Today, the underground and alternative comics industry continues to grow across the United States, though the CCA is now defunct. Comics’ and zines’ nonlinear, “unprofessional” nature has facilitated their development into democratic and creatively flexible media forms, according to Anne Elizabeth Moore, an author and artist based in Chicago. Moore is a founder of Ladydrawers Comics Collective, a feminist group that produces comic books, posters, and other media on themes of economics, race, sexuality and gender.

The technical materials, too, make comics an accessible medium. Edie Fake, 32, a Chicago-based artist and graphic novelist, said for anyone with stories to tell, self-publishing is easy to take up. “You just need pen and paper,” he said, “and if you want to make more, you can Xerox it.”

Fake interacts daily with artists as an organizer of CAKE and resident mini-comics expert atQuimby’s Bookstore, a shop in Wicker Park that sells independently published and small press books, comics and zines. Among them is Fake’s own mini-comic series “Gaylord Phoenix,” now also published through the small press as a graphic novel, which follows a human-like creature called the gaylord phoenix as he explores love, sexual connection and transgender identity.

Artists like Fake who sell their work at Quimby’s range in experience, he said, demonstrating the ease with which an artist can get started: Some are seasoned creators, while others are new to the illustrating and printmaking scene.

With havens like Quimby’s and a deep working-class history, Chicago is home to a uniquely fertile independent comics scene. The city’s openness to self-scrutiny, Moore said, makes it easier for women, transgender people and non-binary artists – those who don’t identify as male or female – to actively produce and distribute their work, whether it’s online, hand-printed or published by a small press company.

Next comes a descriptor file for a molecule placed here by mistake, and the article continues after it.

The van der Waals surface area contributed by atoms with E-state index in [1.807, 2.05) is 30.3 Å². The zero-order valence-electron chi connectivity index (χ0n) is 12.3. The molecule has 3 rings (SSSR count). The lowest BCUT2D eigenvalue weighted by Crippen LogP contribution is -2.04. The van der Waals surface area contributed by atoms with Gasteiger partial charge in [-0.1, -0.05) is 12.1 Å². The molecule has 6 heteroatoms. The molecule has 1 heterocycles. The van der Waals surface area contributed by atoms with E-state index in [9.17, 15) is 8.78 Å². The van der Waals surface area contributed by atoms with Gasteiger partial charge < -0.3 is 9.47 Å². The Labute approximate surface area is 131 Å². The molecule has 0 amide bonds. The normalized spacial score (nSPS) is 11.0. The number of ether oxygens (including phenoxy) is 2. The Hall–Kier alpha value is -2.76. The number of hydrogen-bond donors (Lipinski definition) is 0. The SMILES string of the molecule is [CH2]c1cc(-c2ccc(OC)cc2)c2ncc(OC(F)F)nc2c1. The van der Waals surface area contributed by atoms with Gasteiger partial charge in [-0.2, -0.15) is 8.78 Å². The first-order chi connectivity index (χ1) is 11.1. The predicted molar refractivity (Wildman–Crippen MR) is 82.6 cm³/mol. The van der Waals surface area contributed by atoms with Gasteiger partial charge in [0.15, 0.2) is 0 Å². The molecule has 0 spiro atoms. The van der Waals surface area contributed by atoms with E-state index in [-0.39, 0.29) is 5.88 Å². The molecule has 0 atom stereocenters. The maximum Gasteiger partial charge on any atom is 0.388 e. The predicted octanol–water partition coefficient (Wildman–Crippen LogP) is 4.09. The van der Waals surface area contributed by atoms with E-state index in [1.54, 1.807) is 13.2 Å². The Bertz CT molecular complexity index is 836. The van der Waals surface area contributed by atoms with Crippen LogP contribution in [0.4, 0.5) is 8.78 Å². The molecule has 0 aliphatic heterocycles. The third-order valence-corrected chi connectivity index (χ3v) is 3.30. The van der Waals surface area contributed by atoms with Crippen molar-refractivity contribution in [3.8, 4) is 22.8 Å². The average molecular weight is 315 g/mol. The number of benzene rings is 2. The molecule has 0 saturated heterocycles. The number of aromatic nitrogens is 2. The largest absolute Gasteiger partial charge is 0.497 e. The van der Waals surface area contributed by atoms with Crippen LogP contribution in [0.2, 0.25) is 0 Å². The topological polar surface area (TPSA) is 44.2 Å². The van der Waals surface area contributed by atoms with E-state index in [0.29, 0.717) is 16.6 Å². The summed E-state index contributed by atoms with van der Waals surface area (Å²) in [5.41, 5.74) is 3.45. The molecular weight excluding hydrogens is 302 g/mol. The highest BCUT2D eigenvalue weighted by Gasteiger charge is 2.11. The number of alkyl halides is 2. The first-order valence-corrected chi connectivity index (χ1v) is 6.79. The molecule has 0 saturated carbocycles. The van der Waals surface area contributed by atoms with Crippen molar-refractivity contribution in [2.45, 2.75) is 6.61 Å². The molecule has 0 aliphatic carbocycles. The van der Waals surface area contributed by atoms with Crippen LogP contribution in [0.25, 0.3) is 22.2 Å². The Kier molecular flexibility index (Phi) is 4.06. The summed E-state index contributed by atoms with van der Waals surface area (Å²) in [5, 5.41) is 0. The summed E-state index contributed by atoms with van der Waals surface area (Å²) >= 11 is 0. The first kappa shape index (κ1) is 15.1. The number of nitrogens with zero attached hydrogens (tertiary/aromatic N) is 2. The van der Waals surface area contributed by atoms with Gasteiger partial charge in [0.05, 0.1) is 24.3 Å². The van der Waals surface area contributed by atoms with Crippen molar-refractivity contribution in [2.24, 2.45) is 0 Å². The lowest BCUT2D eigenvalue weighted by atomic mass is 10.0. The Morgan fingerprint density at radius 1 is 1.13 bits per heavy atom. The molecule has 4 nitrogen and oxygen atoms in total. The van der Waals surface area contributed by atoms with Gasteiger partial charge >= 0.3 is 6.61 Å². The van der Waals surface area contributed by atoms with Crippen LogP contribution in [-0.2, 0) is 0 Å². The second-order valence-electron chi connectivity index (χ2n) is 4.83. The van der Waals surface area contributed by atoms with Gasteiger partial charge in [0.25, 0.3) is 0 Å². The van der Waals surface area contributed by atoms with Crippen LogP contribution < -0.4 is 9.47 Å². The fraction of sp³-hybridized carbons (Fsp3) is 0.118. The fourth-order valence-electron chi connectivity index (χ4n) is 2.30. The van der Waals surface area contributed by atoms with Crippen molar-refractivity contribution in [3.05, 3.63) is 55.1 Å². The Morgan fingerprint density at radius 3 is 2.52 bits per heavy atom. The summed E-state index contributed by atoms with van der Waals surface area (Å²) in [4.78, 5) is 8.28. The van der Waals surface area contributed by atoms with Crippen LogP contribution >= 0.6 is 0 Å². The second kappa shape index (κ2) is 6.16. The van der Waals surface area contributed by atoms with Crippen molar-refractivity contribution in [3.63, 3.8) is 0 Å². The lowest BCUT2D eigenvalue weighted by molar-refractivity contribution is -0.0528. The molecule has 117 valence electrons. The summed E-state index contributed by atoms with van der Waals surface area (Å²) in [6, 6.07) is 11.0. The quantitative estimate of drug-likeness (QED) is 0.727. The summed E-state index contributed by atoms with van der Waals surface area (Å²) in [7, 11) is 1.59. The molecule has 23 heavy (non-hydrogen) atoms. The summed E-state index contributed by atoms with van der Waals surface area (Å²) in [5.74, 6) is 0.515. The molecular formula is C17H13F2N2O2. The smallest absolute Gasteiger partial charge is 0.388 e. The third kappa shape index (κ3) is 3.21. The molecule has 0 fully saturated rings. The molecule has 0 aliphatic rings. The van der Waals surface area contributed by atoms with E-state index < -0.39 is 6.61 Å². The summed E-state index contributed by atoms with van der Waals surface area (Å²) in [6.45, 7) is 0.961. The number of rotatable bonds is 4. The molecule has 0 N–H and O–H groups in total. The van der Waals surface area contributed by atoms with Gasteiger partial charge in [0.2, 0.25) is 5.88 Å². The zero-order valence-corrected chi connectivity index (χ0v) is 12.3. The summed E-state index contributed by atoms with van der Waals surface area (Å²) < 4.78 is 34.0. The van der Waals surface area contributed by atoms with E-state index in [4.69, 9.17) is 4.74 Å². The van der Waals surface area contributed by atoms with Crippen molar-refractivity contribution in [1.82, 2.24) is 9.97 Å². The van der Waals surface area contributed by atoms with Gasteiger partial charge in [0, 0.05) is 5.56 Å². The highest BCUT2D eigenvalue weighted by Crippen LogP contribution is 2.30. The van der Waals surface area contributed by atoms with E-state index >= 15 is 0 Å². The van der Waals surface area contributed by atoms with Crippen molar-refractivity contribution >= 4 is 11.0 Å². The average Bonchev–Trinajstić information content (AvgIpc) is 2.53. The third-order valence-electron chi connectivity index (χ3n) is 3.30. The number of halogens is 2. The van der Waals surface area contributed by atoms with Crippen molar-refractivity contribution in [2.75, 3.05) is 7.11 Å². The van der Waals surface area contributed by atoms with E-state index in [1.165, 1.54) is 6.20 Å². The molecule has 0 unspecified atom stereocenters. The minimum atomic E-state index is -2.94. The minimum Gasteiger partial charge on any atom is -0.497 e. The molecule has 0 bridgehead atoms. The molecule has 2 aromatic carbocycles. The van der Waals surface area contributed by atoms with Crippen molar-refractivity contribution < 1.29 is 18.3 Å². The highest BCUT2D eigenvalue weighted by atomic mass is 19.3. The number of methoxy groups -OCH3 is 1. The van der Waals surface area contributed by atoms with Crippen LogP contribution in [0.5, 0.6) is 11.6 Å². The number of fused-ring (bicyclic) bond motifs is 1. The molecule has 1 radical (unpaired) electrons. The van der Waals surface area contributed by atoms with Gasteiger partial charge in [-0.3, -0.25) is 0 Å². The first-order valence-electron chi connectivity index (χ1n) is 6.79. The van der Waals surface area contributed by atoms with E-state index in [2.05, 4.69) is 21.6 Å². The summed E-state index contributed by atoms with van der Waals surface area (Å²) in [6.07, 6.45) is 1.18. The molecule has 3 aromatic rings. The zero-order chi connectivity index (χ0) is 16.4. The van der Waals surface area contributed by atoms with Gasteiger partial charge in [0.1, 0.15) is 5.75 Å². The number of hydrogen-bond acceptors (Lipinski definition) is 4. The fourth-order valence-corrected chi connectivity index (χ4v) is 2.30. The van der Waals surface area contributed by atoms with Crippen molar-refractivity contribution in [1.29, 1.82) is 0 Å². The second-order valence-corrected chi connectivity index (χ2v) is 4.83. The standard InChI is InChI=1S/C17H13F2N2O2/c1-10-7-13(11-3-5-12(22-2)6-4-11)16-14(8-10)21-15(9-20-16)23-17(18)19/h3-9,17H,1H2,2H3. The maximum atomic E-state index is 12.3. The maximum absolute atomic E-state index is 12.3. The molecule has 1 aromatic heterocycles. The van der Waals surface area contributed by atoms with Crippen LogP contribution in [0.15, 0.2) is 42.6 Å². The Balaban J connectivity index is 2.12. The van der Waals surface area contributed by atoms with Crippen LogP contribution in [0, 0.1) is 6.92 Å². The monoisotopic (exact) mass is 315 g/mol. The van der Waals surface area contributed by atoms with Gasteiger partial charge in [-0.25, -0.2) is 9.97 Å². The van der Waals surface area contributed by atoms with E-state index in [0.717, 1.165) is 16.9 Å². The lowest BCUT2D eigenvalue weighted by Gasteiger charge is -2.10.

“If you have stores like Chicago Comics and Quimby’s, you will be necessarily doing more interesting things in the world,” Moore said in a phone interview. “You get modes of capitalism that support extremely weird and extremely anti-capitalist questions about how culture can work.”


Rewind two decades, 950 miles away in Rhode Island. Growing up, Jay Fuller spent afternoons making brownies with his sister’s Easy-Bake Oven. He recalls being “extremely jealous” that it was acceptable for his sister to own a toy oven, while boys, he was told, do not play with pink domestic toys.

Now 28 and living in Lakeview, Fuller has curated the self-published web comic “The Boy in Pink Earmuffs” to articulate the “queerness” he remembers feeling at a young age. Shortened as BiPE, the serial web comic follows 10-year-old Danny as he moves to a new neighborhood, where he befriends wide-eyed, outdoorsy JJ.

The story loosely mirrors Fuller’s childhood. Around Danny and JJ’s age, he and a friend dubbed themselves “Super Solvers,” characters from an old edutainment computer game, and ventured around the neighborhood to solve pretend crimes. The pair became “lovey-dovey,” Fuller says, just as Danny and JJ do in BiPE.

Fuller refers to his comic as the “younger version” of Breed’s Hitched. Roughly autobiographical – incidentally, Fuller and Breed both grew up in Rhode Island – both series reproduce authentic moments, confirming experiences outside the neatly packaged, often constrained and archetypal narratives found in the mainstream industry.